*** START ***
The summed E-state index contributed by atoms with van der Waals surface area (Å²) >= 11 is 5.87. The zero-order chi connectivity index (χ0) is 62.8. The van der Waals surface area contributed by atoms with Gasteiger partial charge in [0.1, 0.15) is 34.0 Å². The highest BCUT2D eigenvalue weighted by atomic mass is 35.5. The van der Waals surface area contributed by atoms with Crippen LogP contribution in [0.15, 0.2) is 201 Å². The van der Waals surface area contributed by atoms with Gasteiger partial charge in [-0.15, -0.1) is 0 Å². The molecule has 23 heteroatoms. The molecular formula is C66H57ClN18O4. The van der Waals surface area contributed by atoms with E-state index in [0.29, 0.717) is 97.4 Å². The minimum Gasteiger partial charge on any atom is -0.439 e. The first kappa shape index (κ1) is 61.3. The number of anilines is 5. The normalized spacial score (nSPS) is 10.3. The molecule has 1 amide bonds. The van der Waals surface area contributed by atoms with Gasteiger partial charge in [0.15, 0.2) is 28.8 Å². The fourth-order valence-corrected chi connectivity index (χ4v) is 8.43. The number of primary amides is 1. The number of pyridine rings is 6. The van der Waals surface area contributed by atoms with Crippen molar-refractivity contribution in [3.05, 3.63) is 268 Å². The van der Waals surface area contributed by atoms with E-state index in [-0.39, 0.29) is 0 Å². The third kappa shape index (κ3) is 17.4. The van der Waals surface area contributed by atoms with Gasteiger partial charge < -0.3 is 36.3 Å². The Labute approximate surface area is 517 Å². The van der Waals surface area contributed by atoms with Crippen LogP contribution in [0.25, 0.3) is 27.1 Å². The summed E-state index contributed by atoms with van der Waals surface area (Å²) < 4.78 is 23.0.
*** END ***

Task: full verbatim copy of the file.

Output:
The summed E-state index contributed by atoms with van der Waals surface area (Å²) >= 11 is 5.87. The zero-order chi connectivity index (χ0) is 62.8. The van der Waals surface area contributed by atoms with Gasteiger partial charge in [0.1, 0.15) is 34.0 Å². The highest BCUT2D eigenvalue weighted by atomic mass is 35.5. The van der Waals surface area contributed by atoms with Crippen LogP contribution in [0.15, 0.2) is 201 Å². The van der Waals surface area contributed by atoms with Gasteiger partial charge in [-0.15, -0.1) is 0 Å². The molecule has 23 heteroatoms. The molecular formula is C66H57ClN18O4. The van der Waals surface area contributed by atoms with E-state index in [0.29, 0.717) is 97.4 Å². The minimum Gasteiger partial charge on any atom is -0.439 e. The first kappa shape index (κ1) is 61.3. The number of anilines is 5. The normalized spacial score (nSPS) is 10.3. The molecule has 1 amide bonds. The van der Waals surface area contributed by atoms with Gasteiger partial charge in [0.15, 0.2) is 28.8 Å². The fourth-order valence-corrected chi connectivity index (χ4v) is 8.43. The number of primary amides is 1. The number of pyridine rings is 6. The van der Waals surface area contributed by atoms with Crippen molar-refractivity contribution in [3.05, 3.63) is 268 Å². The van der Waals surface area contributed by atoms with E-state index in [-0.39, 0.29) is 0 Å². The third kappa shape index (κ3) is 17.4. The van der Waals surface area contributed by atoms with Gasteiger partial charge < -0.3 is 36.3 Å². The Labute approximate surface area is 517 Å². The van der Waals surface area contributed by atoms with Crippen LogP contribution in [0.25, 0.3) is 27.1 Å². The summed E-state index contributed by atoms with van der Waals surface area (Å²) < 4.78 is 23.0.